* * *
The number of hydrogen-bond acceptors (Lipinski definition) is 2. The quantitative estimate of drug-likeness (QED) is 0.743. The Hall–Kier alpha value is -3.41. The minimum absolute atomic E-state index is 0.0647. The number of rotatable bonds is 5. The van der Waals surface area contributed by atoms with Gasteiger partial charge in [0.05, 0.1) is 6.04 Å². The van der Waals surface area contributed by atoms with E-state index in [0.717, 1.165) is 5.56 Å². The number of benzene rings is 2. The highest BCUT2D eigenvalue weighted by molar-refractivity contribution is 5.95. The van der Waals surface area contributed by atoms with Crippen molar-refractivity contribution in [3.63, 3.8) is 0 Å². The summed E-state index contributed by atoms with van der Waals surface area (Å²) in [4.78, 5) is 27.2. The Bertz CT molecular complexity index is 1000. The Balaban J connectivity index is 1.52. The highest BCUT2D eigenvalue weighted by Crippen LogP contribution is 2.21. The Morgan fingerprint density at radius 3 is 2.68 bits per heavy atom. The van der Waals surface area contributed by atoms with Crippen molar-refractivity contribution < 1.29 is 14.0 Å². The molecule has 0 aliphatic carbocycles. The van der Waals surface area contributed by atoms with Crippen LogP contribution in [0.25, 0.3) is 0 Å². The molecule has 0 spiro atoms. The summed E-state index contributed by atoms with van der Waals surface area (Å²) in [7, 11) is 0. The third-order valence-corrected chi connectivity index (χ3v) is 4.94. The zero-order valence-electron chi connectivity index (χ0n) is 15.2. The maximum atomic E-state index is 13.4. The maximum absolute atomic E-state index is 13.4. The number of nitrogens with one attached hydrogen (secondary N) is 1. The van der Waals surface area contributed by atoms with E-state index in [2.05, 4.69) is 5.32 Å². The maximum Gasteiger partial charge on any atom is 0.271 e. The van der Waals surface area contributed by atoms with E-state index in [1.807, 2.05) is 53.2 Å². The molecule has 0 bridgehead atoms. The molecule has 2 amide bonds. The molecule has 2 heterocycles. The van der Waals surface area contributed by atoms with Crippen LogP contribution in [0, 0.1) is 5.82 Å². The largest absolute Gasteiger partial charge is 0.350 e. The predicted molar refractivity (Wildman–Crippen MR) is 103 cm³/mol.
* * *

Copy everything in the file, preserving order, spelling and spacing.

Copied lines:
The number of hydrogen-bond acceptors (Lipinski definition) is 2. The quantitative estimate of drug-likeness (QED) is 0.743. The Hall–Kier alpha value is -3.41. The minimum absolute atomic E-state index is 0.0647. The number of rotatable bonds is 5. The van der Waals surface area contributed by atoms with Gasteiger partial charge in [0.05, 0.1) is 6.04 Å². The van der Waals surface area contributed by atoms with E-state index in [0.717, 1.165) is 5.56 Å². The number of benzene rings is 2. The highest BCUT2D eigenvalue weighted by molar-refractivity contribution is 5.95. The van der Waals surface area contributed by atoms with Crippen molar-refractivity contribution in [3.63, 3.8) is 0 Å². The summed E-state index contributed by atoms with van der Waals surface area (Å²) in [4.78, 5) is 27.2. The Bertz CT molecular complexity index is 1000. The Balaban J connectivity index is 1.52. The highest BCUT2D eigenvalue weighted by Crippen LogP contribution is 2.21. The Morgan fingerprint density at radius 3 is 2.68 bits per heavy atom. The van der Waals surface area contributed by atoms with Crippen molar-refractivity contribution < 1.29 is 14.0 Å². The molecule has 0 aliphatic carbocycles. The van der Waals surface area contributed by atoms with Crippen LogP contribution in [0.25, 0.3) is 0 Å². The molecule has 0 spiro atoms. The summed E-state index contributed by atoms with van der Waals surface area (Å²) in [7, 11) is 0. The third-order valence-corrected chi connectivity index (χ3v) is 4.94. The zero-order valence-electron chi connectivity index (χ0n) is 15.2. The maximum atomic E-state index is 13.4. The maximum absolute atomic E-state index is 13.4. The number of nitrogens with one attached hydrogen (secondary N) is 1. The van der Waals surface area contributed by atoms with E-state index in [2.05, 4.69) is 5.32 Å². The maximum Gasteiger partial charge on any atom is 0.271 e. The van der Waals surface area contributed by atoms with E-state index in [1.807, 2.05) is 53.2 Å². The molecule has 0 bridgehead atoms. The molecule has 2 amide bonds. The molecule has 2 heterocycles. The van der Waals surface area contributed by atoms with Crippen LogP contribution in [0, 0.1) is 5.82 Å². The largest absolute Gasteiger partial charge is 0.350 e. The predicted molar refractivity (Wildman–Crippen MR) is 103 cm³/mol.